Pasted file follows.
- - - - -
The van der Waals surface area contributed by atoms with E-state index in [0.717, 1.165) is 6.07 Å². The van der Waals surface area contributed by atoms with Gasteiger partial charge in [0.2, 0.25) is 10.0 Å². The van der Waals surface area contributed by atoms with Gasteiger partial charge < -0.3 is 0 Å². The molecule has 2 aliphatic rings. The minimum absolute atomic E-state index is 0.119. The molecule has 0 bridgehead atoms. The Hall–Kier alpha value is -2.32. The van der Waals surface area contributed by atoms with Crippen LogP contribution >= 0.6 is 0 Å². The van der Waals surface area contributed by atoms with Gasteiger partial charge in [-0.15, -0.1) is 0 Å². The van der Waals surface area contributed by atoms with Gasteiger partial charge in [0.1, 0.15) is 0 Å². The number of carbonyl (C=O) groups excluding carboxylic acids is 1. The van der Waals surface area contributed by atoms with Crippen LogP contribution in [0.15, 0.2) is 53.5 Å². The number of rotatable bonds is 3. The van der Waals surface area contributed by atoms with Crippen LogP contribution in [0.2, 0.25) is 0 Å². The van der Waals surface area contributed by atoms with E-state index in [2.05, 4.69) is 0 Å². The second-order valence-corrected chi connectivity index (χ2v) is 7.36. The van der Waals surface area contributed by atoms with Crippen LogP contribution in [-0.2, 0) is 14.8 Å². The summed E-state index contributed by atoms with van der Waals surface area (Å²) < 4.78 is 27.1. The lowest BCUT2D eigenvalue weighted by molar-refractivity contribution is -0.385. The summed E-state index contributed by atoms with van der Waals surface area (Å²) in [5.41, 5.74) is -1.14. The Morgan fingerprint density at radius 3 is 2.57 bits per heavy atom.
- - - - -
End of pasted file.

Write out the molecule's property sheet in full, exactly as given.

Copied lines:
The van der Waals surface area contributed by atoms with E-state index in [0.717, 1.165) is 6.07 Å². The van der Waals surface area contributed by atoms with Gasteiger partial charge in [0.2, 0.25) is 10.0 Å². The van der Waals surface area contributed by atoms with Gasteiger partial charge < -0.3 is 0 Å². The molecule has 2 aliphatic rings. The minimum absolute atomic E-state index is 0.119. The molecule has 0 bridgehead atoms. The Hall–Kier alpha value is -2.32. The van der Waals surface area contributed by atoms with Crippen LogP contribution >= 0.6 is 0 Å². The van der Waals surface area contributed by atoms with Gasteiger partial charge in [-0.15, -0.1) is 0 Å². The van der Waals surface area contributed by atoms with Gasteiger partial charge in [0.1, 0.15) is 0 Å². The number of carbonyl (C=O) groups excluding carboxylic acids is 1. The van der Waals surface area contributed by atoms with Crippen LogP contribution in [0.15, 0.2) is 53.5 Å². The number of rotatable bonds is 3. The van der Waals surface area contributed by atoms with Crippen LogP contribution in [0.2, 0.25) is 0 Å². The van der Waals surface area contributed by atoms with E-state index in [2.05, 4.69) is 0 Å². The second-order valence-corrected chi connectivity index (χ2v) is 7.36. The van der Waals surface area contributed by atoms with Crippen LogP contribution in [-0.2, 0) is 14.8 Å². The summed E-state index contributed by atoms with van der Waals surface area (Å²) < 4.78 is 27.1. The lowest BCUT2D eigenvalue weighted by molar-refractivity contribution is -0.385. The summed E-state index contributed by atoms with van der Waals surface area (Å²) in [5.41, 5.74) is -1.14. The Morgan fingerprint density at radius 3 is 2.57 bits per heavy atom.